Monday, December 01, 2014

Donald Hamilton, Line of Fire

I'm in that happy after-vacation state where I have recovered both from post-travel disorientation and from the giddy panic over which book to read from among the many I bought or otherwise acquired at Bouchercon and after.

This year's first post-Bouchercon reading, Donald Hamilton's 1955 novel Line of Fire, is an adventure story, a love story, a mob story, a political story, a revenge tale, and a buddy story at the same time, with a fair amount of dry, dry wit.

I'm still a novice when it comes to mid-twentieth-century paperback originals, but I'm guessing there may have been a school of writers back then who wrote crime/adventure stories narrated in a deadpan style without, however, going over the edge into comic crime. Hamilton did so in Line of Fire, and Richard Powell did it in Say It With Bullets, republished a few years ago by Hard Case Crime.

Line of Fire is a beautiful piece of storytelling, its central conflicts laid out early, but their origins revealed only gradually. Another writer may have foamed and salivated over those origins and turned the protagonist, a gunsmith named Paul Nyquist, into a bloodthirsty killer. Hamilton makes of Nyquist a amiable, if serious sort who shoots only when he has to, and not always for reasons the reader might expect.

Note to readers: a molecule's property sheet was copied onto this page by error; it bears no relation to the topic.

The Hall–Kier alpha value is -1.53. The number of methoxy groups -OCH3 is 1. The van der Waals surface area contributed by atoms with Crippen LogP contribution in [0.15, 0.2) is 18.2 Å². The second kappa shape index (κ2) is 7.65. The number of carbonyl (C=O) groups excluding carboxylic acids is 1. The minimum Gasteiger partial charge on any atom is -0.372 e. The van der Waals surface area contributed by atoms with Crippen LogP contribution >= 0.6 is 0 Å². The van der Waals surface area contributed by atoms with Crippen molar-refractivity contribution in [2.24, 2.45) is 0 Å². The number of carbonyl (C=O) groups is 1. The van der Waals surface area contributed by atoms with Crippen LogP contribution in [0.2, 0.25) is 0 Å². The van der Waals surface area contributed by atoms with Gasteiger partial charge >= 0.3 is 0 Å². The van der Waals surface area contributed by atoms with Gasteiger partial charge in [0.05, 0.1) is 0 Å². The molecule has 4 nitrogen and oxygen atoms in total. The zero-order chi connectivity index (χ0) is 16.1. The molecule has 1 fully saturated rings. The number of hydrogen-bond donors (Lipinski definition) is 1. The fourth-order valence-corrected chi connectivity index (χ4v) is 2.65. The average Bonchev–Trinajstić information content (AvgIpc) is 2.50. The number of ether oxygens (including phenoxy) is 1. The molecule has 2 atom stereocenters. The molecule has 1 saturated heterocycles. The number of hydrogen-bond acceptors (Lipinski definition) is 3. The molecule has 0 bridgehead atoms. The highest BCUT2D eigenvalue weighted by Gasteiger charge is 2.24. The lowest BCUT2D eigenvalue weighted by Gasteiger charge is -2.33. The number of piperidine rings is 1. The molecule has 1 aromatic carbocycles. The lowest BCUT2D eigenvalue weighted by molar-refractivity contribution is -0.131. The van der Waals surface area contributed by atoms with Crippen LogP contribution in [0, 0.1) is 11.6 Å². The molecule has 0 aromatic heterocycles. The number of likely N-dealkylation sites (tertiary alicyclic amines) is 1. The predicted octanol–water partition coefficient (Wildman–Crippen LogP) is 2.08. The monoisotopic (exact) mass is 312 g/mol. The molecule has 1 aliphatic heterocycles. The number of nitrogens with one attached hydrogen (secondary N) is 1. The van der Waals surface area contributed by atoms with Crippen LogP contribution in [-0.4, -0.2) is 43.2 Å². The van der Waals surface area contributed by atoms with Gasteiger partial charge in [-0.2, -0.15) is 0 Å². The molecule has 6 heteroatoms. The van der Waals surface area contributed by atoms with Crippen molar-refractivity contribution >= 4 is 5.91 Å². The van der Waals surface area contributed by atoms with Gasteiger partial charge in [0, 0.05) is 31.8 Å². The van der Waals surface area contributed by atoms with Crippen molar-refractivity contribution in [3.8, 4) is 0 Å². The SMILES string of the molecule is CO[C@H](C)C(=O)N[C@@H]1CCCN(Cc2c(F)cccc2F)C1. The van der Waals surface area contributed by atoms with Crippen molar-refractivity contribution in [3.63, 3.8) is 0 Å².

The novel is driven to an unusual extent by the revelations alluded to above, so I'll shut up on the subject of plot, for fear of introducing spoilers. The novel's low-key wit that manages always to remain hard-boiled as jell.  is easier to discuss, and there's plenty of it. Here are some examples:
"There were a couple of jerks in the outer office. There were always a couple of jerks in the outer office."

"It was a good face except for the mouth ... under other circumstances I suppose I'd have had no complaints about the mouth, either.  The weakness it betrayed--the slight, moist fullness to the lower lip that any man would recognize--was not, I was aware, considered a handicap in the circles in which she moved. It was all in the point of view."

This, as Nyquist enumerated the types one is likely to find at a hunting lodge: "There'll be the get-away-form-it-all boys who simply want to commune with nature for a couple of weeks each year--I don't know why this always involved leaving the razor at home."

"Being surprised at Marge is always a waste of time"
Read Bill Crider's review of Line of Fire. Read John Fraser's "Writer at Work: Donald Hamilton" at http://www.jottings.ca/john/thriller_writ1.html and a shorter piece at http://www.jottings.ca/john/thriller_quik1.html#DonaldHamilton

© Peter Rozovsky 2014

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21 Comments:

Blogger Bill Crider said...

A terrific book.

December 01, 2014  
Blogger Peter Rozovsky said...

That it is. It, and your review, make me want to read more Hamilton, though I think I want to read his non-Matt Helm books first. Suggestions are welcome.

December 01, 2014  
Blogger R.T. said...

Those golden days of paperback originals seem to be gone. Now publishers flood me with paperback originals of a different species: really lousy cozy mysteries. I understand people reading the Hamilton's, and I might have to head down to my used bookstore for a Hamilton search, but I cannot bring myself to read the PB cozies that find their way into my slush pile these days.